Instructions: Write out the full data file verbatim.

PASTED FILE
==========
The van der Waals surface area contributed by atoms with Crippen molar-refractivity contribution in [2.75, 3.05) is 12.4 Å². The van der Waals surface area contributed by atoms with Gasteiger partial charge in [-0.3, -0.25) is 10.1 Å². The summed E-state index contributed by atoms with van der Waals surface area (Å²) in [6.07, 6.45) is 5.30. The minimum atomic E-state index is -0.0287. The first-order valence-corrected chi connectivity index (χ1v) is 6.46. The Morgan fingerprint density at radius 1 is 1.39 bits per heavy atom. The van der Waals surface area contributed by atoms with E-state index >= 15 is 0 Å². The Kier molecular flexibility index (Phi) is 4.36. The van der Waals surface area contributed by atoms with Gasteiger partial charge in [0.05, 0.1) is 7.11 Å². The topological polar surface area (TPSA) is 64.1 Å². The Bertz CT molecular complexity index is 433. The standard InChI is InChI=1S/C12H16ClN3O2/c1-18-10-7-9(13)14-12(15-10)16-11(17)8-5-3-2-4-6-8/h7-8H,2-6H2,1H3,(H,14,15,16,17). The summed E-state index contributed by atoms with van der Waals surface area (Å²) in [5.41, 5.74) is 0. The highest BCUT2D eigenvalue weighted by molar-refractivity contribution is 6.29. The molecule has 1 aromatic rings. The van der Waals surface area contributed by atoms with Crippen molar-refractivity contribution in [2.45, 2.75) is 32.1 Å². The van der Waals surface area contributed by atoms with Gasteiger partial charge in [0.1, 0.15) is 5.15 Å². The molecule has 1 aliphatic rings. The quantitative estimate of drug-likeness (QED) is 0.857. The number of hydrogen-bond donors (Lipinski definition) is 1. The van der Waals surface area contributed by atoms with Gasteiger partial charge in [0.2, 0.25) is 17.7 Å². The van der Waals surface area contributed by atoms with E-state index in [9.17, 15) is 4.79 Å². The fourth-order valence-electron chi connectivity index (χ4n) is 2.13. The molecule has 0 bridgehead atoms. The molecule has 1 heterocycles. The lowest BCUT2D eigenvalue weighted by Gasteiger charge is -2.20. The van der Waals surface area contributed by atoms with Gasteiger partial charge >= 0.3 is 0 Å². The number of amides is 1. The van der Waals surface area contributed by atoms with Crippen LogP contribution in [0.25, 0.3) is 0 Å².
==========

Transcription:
The van der Waals surface area contributed by atoms with Crippen molar-refractivity contribution in [2.75, 3.05) is 12.4 Å². The van der Waals surface area contributed by atoms with Gasteiger partial charge in [-0.3, -0.25) is 10.1 Å². The summed E-state index contributed by atoms with van der Waals surface area (Å²) in [6.07, 6.45) is 5.30. The minimum atomic E-state index is -0.0287. The first-order valence-corrected chi connectivity index (χ1v) is 6.46. The Morgan fingerprint density at radius 1 is 1.39 bits per heavy atom. The van der Waals surface area contributed by atoms with E-state index >= 15 is 0 Å². The Kier molecular flexibility index (Phi) is 4.36. The van der Waals surface area contributed by atoms with Gasteiger partial charge in [0.05, 0.1) is 7.11 Å². The topological polar surface area (TPSA) is 64.1 Å². The Bertz CT molecular complexity index is 433. The standard InChI is InChI=1S/C12H16ClN3O2/c1-18-10-7-9(13)14-12(15-10)16-11(17)8-5-3-2-4-6-8/h7-8H,2-6H2,1H3,(H,14,15,16,17). The summed E-state index contributed by atoms with van der Waals surface area (Å²) in [5.41, 5.74) is 0. The highest BCUT2D eigenvalue weighted by molar-refractivity contribution is 6.29. The molecule has 1 aromatic rings. The van der Waals surface area contributed by atoms with Crippen molar-refractivity contribution in [2.45, 2.75) is 32.1 Å². The van der Waals surface area contributed by atoms with Gasteiger partial charge in [0.1, 0.15) is 5.15 Å². The molecule has 1 aliphatic rings. The quantitative estimate of drug-likeness (QED) is 0.857. The number of hydrogen-bond donors (Lipinski definition) is 1. The van der Waals surface area contributed by atoms with Gasteiger partial charge in [0.2, 0.25) is 17.7 Å². The van der Waals surface area contributed by atoms with E-state index in [9.17, 15) is 4.79 Å². The fourth-order valence-electron chi connectivity index (χ4n) is 2.13. The molecule has 0 bridgehead atoms. The molecule has 1 heterocycles. The lowest BCUT2D eigenvalue weighted by Gasteiger charge is -2.20. The van der Waals surface area contributed by atoms with Gasteiger partial charge >= 0.3 is 0 Å². The number of amides is 1. The van der Waals surface area contributed by atoms with Crippen LogP contribution in [0.25, 0.3) is 0 Å².